I have finished a new article called, “Capital Market Expectations, Asset Allocation, and Safe Withdrawal Rates”. This paper can be downloaded from RePEc.
Here are the main points:
1. Most withdrawal rate studies use a particular assumption about asset returns and do not incorporate many asset choices. This is frustrating for readers who wish to consider other assets (such as international stocks and bonds, REITs, commodities, etc.) or have different forecasts about stock and bond returns than what was assumed in the study they are reading. This paper attempts to help alleviate the problem by showing more generally how sustainable withdrawal rates relate to assumptions about asset returns and volatilities, acceptable failure probabilities, and retirement durations.
2. Sustainable withdrawal rates and optimal asset allocation strategies really are quite sensitive to the underlying assumptions about portfolio returns and standard deviations, which in turn are based on the returns, standard deviations, and correlations among the assets making up the portfolio. The paper demonstrates this point, and suggests how important it is to make these assumptions very carefully, as it may be too simplistic to assume that the future will behave with the same patterns as the past.
3. Some of the best known withdrawal rate studies suggest stock allocations of 50% or higher for retirees. By looking at the range of asset allocations which perform nearly as well as the “optimal asset allocation,” this paper shows that it is often justifiable for retirees to use lower stock allocations. Sustainable withdrawal rates may be slightly lower, but this is a price probably worth paying to allow for more peaceful sleep at night.
4. Finally, the paper explains a step-by-step framework for how readers can translate their own capital market expectations into a withdrawal rate and asset allocation strategy for their retirements. I should say, the intended audience of the paper is financial planners, and not all the steps (such as the mean-variance optimization) will be easy to do without some background in finance. But, at least, all the steps are here. Though I haven't tried out their software, you might check this site for more background on this issue.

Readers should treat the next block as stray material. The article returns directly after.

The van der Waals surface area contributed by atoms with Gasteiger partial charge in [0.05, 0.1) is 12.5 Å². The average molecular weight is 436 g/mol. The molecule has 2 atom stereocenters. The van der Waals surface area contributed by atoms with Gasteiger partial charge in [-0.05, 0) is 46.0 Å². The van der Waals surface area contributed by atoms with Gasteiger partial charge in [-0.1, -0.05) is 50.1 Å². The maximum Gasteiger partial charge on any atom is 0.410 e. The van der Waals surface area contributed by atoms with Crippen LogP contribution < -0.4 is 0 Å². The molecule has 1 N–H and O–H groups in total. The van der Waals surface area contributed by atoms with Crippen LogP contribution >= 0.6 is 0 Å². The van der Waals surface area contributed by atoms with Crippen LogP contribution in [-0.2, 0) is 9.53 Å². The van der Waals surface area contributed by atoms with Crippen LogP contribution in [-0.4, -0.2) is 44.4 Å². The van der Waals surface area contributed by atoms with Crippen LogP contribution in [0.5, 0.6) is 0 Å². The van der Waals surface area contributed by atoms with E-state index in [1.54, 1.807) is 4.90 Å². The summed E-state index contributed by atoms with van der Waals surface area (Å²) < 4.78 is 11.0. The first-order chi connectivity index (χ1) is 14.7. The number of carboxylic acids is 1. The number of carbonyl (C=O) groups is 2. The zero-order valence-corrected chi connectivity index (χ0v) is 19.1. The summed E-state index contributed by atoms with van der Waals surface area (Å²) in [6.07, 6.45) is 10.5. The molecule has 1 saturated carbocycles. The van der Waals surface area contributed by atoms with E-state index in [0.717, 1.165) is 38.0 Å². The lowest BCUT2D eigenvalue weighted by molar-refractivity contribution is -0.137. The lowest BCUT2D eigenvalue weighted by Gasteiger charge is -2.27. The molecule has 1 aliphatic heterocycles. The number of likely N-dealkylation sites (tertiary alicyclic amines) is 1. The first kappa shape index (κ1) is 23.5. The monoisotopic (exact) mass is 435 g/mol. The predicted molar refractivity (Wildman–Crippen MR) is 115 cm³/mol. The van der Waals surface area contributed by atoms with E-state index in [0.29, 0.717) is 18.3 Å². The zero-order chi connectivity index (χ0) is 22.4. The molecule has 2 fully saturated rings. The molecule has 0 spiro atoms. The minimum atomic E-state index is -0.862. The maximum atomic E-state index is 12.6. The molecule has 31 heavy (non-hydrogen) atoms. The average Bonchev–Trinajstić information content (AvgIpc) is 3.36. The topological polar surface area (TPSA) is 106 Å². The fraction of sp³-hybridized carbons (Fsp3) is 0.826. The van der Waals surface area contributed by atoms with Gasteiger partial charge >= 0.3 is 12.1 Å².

Readers of my blog know that the hot topic here in recent days is incorporating life expectancy into the analysis. I already had this paper planned out before looking into life expectancies. This could easily be incorporated though, and I will do it one of these days for the blog.
Finally, here is an illustration of the main idea. Allowing for a 10% chance of failure and a 30-year retirement horizon, the following figure shows how sustainable withdrawal rates relate to the assumptions about the real arithmetic return of the portfolio and the standard deviation of real portfolio returns. As well, I added in the efficient frontier for a portfolio of stocks, bonds, and bills whose characteristics match the historical averages from 1926-2010. With the historical data, the maximum sustainable withdrawal rate is 4.3%, and this occurs with 45% stocks and 55% bonds. The thick red line shows asset allocations which support a withdrawal rate within 0.1 percentage points of the maximum. In this case, stock allocations between 28% and 69%. This information about asset allocations cannot be seen in the figure, but it comes from the programs which perform these calculations. I show these asset allocation results in Table 3 of the paper for a wide variety of failure rates and retirement durations.
Supplemental figures which show the sustainable withdrawal rates for other probability failures and retirement durations can be found here.